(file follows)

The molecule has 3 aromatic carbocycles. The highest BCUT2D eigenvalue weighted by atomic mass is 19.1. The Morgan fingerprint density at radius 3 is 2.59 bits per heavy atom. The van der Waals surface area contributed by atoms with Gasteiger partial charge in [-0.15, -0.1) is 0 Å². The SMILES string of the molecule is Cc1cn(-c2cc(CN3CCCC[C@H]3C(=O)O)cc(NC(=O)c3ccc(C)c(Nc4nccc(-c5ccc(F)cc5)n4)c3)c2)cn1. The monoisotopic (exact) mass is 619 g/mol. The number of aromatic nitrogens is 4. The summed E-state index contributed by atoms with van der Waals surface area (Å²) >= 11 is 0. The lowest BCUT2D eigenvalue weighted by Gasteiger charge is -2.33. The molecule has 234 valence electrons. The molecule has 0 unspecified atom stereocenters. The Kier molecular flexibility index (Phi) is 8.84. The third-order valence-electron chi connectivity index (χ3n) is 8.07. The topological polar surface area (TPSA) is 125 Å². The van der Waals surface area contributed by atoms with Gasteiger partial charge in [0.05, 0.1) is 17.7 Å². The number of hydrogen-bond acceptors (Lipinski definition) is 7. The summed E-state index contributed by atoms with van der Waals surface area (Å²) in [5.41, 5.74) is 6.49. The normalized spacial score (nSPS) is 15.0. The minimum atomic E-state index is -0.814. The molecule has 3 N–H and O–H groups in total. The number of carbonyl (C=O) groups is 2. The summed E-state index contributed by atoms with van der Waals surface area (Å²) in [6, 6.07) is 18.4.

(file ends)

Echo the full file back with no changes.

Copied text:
The molecule has 3 aromatic carbocycles. The highest BCUT2D eigenvalue weighted by atomic mass is 19.1. The Morgan fingerprint density at radius 3 is 2.59 bits per heavy atom. The van der Waals surface area contributed by atoms with Gasteiger partial charge in [-0.15, -0.1) is 0 Å². The SMILES string of the molecule is Cc1cn(-c2cc(CN3CCCC[C@H]3C(=O)O)cc(NC(=O)c3ccc(C)c(Nc4nccc(-c5ccc(F)cc5)n4)c3)c2)cn1. The monoisotopic (exact) mass is 619 g/mol. The number of aromatic nitrogens is 4. The summed E-state index contributed by atoms with van der Waals surface area (Å²) >= 11 is 0. The lowest BCUT2D eigenvalue weighted by Gasteiger charge is -2.33. The molecule has 234 valence electrons. The molecule has 0 unspecified atom stereocenters. The Kier molecular flexibility index (Phi) is 8.84. The third-order valence-electron chi connectivity index (χ3n) is 8.07. The topological polar surface area (TPSA) is 125 Å². The van der Waals surface area contributed by atoms with Gasteiger partial charge in [0.05, 0.1) is 17.7 Å². The number of hydrogen-bond acceptors (Lipinski definition) is 7. The summed E-state index contributed by atoms with van der Waals surface area (Å²) in [5.41, 5.74) is 6.49. The normalized spacial score (nSPS) is 15.0. The minimum atomic E-state index is -0.814. The molecule has 3 N–H and O–H groups in total. The number of carbonyl (C=O) groups is 2. The summed E-state index contributed by atoms with van der Waals surface area (Å²) in [6, 6.07) is 18.4.